What Is Ocular Facial Plastic Surgery?
The Ocular Facial Plastic specialty involves the cosmetic, corrective, and reconstructive surgery of the eyelid and face. The field is primarily related to the tissues and structures surrounding the eye – the eyelids, the tear ducts, and the orbit.
Ocular Facial Plastics procedures include:
- Tumor removal
- Blepharoplasty and eyelifts
- Cheek/lower eyelid volumization
Katzen Eye Group is home to some of the best board-certified ophthalmologists in Baltimore, each focused on making you as comfortable as possible while providing hands-on care.
We understand that choosing a surgeon and practice can be difficult. Rest assured that our surgeons have completed several years of additional, specialized training in plastic surgery of the tissues surrounding the eye and are dedicated to helping you achieve the quality of life and vision you want and deserve.
Ocular Facial Plastic procedures include:
Blepharospasm or Hemifacial Spasms
Blepharospasm is a condition in which the patient experiences involuntary muscle movement of the eye. Similarly, hemifacial spasms involve uncontrolled muscle movement of an entire side or section of the face.
If you’re experiencing uncontrollable muscle movement in the eye or face, schedule a consultation. Our comprehensive evaluation will help to determine correct condition and treatment plan.
Cosmetic Eyelid Surgery
Cosmetic eyelid surgery, or blepharoplasty, is a specialized area of ophthalmology that deals with conditions or abnormalities affecting the eyelids, lacrimal (tear) system, orbit (bony cavity around the eye), and face overall.
Visit our cosmetic eyelid surgery page to learn about the various eyelid surgical procedures offered at Katzen Eye Group.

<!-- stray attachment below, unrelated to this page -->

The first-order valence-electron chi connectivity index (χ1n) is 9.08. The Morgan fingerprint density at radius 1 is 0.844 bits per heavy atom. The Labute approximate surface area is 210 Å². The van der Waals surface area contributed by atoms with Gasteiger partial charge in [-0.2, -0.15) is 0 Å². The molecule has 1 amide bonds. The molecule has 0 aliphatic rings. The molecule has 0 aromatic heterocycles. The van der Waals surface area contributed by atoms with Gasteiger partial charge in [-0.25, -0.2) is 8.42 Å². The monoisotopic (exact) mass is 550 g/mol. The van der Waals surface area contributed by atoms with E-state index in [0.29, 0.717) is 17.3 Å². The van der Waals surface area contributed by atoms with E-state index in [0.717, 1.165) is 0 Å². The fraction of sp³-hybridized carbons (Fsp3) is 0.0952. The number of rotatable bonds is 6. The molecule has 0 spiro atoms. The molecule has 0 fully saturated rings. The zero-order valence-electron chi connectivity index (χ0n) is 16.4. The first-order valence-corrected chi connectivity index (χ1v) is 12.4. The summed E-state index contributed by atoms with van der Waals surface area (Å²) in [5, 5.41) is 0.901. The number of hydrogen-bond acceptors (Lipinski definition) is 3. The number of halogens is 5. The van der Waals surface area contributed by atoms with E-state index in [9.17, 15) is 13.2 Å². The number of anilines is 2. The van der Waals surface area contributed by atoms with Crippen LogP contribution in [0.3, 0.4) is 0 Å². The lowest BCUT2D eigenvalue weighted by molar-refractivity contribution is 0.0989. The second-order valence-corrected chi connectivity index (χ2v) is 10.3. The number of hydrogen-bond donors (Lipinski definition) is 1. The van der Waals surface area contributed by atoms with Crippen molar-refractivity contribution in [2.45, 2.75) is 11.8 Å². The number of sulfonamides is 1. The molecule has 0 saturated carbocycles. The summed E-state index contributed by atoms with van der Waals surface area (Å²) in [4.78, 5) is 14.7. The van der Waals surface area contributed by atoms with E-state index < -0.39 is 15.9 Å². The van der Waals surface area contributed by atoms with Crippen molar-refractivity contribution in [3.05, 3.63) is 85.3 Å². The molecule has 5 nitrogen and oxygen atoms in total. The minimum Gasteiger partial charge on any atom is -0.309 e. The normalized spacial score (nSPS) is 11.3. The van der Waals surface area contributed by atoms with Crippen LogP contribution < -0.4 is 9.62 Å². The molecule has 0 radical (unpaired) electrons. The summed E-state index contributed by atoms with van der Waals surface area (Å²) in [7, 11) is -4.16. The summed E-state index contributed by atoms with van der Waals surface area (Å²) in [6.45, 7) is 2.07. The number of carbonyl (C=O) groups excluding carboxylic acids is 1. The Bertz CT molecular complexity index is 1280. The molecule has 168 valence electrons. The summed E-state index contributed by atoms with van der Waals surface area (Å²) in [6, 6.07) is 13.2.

Entropion / Ectropion Repair
Ectropion is a condition in which the lower eyelid margin and lashes sag or fold outward. This is typically a result of age-related relation of the eyelid tissues. If left untreated, can lead to tearing or eye irritation.
Enucleation is the surgical procedure in which the eyeball is removed and replaced with an implant. An ophthalmologist may recommend enucleation for a variety of reasons – to eliminate a malignant tumor in the eye, alleviate uncontrollable pain in a blind eye, or reduce the risk of “sympathetic” inflammation of the remaining eye when one eye has been severely injured and blinded.
Epiphora (Excessive Tearing)
Epiphora involves the excessive tearing of the eyes, not related to normal crying or sobbing. Epiphora can be caused by a number of reasons, the most common causes being blepharitis, eyelid malposition, or nasolacrimal and duct obstruction.
A patient suffering the effects of epiphora are encouraged to schedule a consultation. Our comprehensive evaluation will help to determine correct cause and treatment plan.
Orbital fractures is a condition in which one or more bones around the eye are broken and is typically seen as the result of an injury or blunt trauma. Certain fractures may involve additional facial bones. Depending on the severity of the fracture, treatment may be necessary within days of the injury or trauma.
Schedule a consultation if you are experiencing enhanced pain in and around your eyes. Our ophthalmologists will perform a full exam and recommend treatment.
Thyroid Eye Disease (TED)
Thyroid eye disease (TED) is an eye condition in which muscles in the eye and tissue behind the eye to become inflamed. This can push the eyeball forward and cause it to appear swollen or red. While thyroid eye disease is rare in most thyroid patients, symptoms to watch for are as follows:
- Redness or swelling
- Pain in and around the eye
- Eyes appearing to be “bulging”
- Dry eye or irritation
Other names for TED include Graves’ Ophthalmopathy, Thyroid-Associated Orbitopathy (TAO), and Graves’ Orbitopathy.
Patients suffering any or all of the above symptoms are encouraged to schedule a consultation. Our comprehensive evaluation will help to determine correct condition and treatment plan.